An evaluation of means of inquiry into the biological evolution of consciousness (2010)
AuthorsWilcke, Juliane Charlotteshow all
How can the biological evolution and functions of consciousness be studied? The purpose of this thesis was to determine not only what means of inquiry are available to do so but also how good they are or, more specifically, how promising they are with respect to the research goal of giving a scientifically respectable evolutionary explanation of consciousness. Because no suitable or easily adaptable evaluation system or set of evaluative criteria was available, I constructed a systematic tool for evaluating the promise of means of inquiry. The evaluation tool has three dimensions--relevance, efficacy, and practicality--with two criteria each, which are assessed independently (except for the relevance criteria) and synthesised into dimensional and promise scores. This tool served to evaluate, and advise on, 23 means of inquiry that have been used in the investigation of the evolution of consciousness, including its adaptation status and evolutionary functions.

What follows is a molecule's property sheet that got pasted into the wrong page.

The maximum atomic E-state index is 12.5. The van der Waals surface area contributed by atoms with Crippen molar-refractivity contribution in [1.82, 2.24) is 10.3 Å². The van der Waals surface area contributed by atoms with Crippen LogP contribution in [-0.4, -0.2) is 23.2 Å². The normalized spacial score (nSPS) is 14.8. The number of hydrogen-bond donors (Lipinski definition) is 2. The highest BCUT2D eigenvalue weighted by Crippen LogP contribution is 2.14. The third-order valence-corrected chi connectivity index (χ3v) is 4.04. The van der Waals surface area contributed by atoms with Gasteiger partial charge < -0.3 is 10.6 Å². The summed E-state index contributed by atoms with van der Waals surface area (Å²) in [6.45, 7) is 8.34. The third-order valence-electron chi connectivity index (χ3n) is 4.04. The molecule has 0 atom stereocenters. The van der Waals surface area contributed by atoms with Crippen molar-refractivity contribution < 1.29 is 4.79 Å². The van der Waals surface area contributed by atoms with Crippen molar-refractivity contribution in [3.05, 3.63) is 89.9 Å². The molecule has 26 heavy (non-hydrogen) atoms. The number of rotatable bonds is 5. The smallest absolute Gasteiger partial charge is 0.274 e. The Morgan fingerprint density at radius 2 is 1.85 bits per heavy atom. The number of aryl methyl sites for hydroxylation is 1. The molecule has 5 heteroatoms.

The core of the thesis is formed by the evaluation tool and its application. After establishing the need for an evaluation of means of inquiry in this area and presenting the evaluation tool constructed for this purpose, I apply the tool to arguments that consciousness is an evolutionary adaptation, to general reasoning strategies, and to evolutionary strategies. This thesis core is preceded by a contextual introduction to consciousness and evolutionary theory and by the dismissal of some sceptical positions. It is followed by a comparative review of the evaluation results and an evaluation of the evaluation tool. The main contributions of this research consist of the promise evaluation tool for means of inquiry, which is underpinned by a new evaluative theory and available for use by other researchers; and, through the tool's application, an improved understanding of means of inquiry and recommendations about which of them to use for the present research goal.